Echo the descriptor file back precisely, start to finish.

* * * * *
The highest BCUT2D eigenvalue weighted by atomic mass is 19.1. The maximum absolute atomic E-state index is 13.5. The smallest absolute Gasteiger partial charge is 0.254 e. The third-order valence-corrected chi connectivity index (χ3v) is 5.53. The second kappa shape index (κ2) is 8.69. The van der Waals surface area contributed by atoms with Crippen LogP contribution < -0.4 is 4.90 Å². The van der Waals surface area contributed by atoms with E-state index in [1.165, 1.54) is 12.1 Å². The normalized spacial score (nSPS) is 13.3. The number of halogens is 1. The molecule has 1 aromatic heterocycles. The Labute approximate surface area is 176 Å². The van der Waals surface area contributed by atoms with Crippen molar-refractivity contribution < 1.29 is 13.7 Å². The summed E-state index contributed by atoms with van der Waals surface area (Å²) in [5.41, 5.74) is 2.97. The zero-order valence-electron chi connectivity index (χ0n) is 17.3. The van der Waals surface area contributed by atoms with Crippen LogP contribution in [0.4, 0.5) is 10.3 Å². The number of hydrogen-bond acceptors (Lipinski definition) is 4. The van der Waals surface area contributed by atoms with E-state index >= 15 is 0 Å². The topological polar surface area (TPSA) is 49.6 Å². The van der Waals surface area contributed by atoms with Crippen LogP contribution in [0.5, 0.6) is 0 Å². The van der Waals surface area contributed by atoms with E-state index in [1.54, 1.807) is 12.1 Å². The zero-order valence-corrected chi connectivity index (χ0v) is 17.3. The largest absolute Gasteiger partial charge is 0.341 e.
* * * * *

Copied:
The highest BCUT2D eigenvalue weighted by atomic mass is 19.1. The maximum absolute atomic E-state index is 13.5. The smallest absolute Gasteiger partial charge is 0.254 e. The third-order valence-corrected chi connectivity index (χ3v) is 5.53. The second kappa shape index (κ2) is 8.69. The van der Waals surface area contributed by atoms with Crippen LogP contribution < -0.4 is 4.90 Å². The van der Waals surface area contributed by atoms with E-state index in [1.165, 1.54) is 12.1 Å². The normalized spacial score (nSPS) is 13.3. The number of halogens is 1. The molecule has 1 aromatic heterocycles. The Labute approximate surface area is 176 Å². The van der Waals surface area contributed by atoms with Crippen molar-refractivity contribution < 1.29 is 13.7 Å². The summed E-state index contributed by atoms with van der Waals surface area (Å²) in [5.41, 5.74) is 2.97. The zero-order valence-electron chi connectivity index (χ0n) is 17.3. The van der Waals surface area contributed by atoms with Crippen LogP contribution in [0.4, 0.5) is 10.3 Å². The number of hydrogen-bond acceptors (Lipinski definition) is 4. The van der Waals surface area contributed by atoms with E-state index >= 15 is 0 Å². The topological polar surface area (TPSA) is 49.6 Å². The van der Waals surface area contributed by atoms with Crippen LogP contribution in [0.5, 0.6) is 0 Å². The van der Waals surface area contributed by atoms with E-state index in [1.54, 1.807) is 12.1 Å². The zero-order valence-corrected chi connectivity index (χ0v) is 17.3. The largest absolute Gasteiger partial charge is 0.341 e.